“We want to see what exactly the governor proposes, ” said Billy Easton, the executive director of the Alliance for Quality Education. “He has talked a fair about performance, but he has also cut a lot of funding. We have to see what the particulars are.”
According to a report in today’s Daily News, Gov. Cuomo is planning to use this week’s State of the State to announce a new commission devoted to reforming education from what he calls a student-centered perspective. The address wil blast schools for being unaccountable, especially in the wake of the weekend’s news that city and state failed to come to an agreement on a new teacher evaluation system, which cost city schools millions of dollars in revenue.
“I have seen many commissions come and go, and I haven’t seen very many positives come out of them,” said Leonie Haimson, executive director of Class Size Matters. “Generally speaking they are populated by the usual suspects, and don’t have any public school parents and rarely any public school teachers.”
Ms. Haimson said that her group had particular reason to be concerned about Gov. Cuomo’s address, since, according to her, he has mostly ignored the needs of public school students in his first year in office.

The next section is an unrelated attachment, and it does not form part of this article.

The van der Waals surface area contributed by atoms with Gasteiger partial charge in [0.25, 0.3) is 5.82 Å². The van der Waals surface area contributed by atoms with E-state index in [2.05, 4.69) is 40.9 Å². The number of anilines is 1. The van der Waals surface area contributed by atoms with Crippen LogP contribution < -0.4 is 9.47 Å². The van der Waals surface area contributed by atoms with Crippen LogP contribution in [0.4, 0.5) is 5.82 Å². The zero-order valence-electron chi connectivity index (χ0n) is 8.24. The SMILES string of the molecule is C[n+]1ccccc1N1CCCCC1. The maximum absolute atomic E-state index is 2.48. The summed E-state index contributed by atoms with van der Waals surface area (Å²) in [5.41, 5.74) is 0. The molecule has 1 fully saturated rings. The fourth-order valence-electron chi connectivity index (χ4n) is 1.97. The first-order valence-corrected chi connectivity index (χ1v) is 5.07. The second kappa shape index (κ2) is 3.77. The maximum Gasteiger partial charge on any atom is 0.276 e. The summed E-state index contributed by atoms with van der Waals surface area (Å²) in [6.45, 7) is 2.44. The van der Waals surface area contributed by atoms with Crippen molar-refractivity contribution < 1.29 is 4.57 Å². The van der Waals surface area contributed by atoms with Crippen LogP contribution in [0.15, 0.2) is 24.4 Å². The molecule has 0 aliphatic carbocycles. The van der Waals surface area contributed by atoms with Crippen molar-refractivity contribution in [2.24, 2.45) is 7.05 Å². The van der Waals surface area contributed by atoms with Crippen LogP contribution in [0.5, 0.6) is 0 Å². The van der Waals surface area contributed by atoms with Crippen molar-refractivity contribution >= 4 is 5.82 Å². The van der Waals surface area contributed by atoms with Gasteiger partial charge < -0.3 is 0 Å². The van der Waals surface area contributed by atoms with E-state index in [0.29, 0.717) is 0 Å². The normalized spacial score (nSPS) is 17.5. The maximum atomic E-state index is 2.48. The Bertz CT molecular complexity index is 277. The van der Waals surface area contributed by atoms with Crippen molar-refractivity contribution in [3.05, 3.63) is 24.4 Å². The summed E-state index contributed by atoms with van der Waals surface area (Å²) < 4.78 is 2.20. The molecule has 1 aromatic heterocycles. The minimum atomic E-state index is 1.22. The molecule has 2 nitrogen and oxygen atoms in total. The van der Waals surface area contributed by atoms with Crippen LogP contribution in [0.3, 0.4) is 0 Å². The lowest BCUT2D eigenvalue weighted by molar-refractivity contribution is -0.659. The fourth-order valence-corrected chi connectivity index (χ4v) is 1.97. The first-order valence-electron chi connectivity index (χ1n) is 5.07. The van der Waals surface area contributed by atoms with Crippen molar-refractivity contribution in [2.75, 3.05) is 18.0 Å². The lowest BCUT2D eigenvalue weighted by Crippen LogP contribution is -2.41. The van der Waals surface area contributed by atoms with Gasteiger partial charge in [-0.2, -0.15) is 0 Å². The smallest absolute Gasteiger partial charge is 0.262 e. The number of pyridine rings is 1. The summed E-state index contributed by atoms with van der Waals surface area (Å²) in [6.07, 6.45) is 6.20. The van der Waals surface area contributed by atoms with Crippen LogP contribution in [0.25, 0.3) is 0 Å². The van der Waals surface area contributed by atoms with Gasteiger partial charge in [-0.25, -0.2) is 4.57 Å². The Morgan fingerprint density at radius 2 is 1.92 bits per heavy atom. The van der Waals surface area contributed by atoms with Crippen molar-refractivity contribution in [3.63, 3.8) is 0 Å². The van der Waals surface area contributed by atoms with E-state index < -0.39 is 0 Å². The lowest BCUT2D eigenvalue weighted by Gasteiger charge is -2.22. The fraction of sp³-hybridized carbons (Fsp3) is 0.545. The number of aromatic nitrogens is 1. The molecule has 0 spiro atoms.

“He is a very strong proponent of charter schools,” she said. “He has shown very little interest in what makes a public school system work.”
Gov. Cuomo did propose sweeping cuts to education, saying that there was much waste in the various school systems around the state, and he blasted those who said that he was short-changing the poorest’s students.
At one, point, his spokesman, Josh Vlasto, said of Mr. Easton, ”Billy Easton is the paid lobbyist for a group funded by the teacher’s union; what do you expect him to say?”
Today, Mr. Easton didn’t let up.
“The first year of the Cuomo administration moved in the wrong direction,” he said. “We increased inequality. We cut programs in the state that would help students prepare for college and prepare for life.”
Mr. Easton said he was concerned that Mr. Cuomo’s reforms would just be change for the sake of change; he cited the example of Cathie Black, the former magazine publishing executive plucked by Mayor Bloomberg to lead the city’s schools (with disastrous consequences) as the type of “experimentation” that should be avoided.
“If you want to build a better baseball team, you don’t copy the Chicago Cubs. You copy the New York Yankees. You don’t just hire someone and say ‘figure it out.’”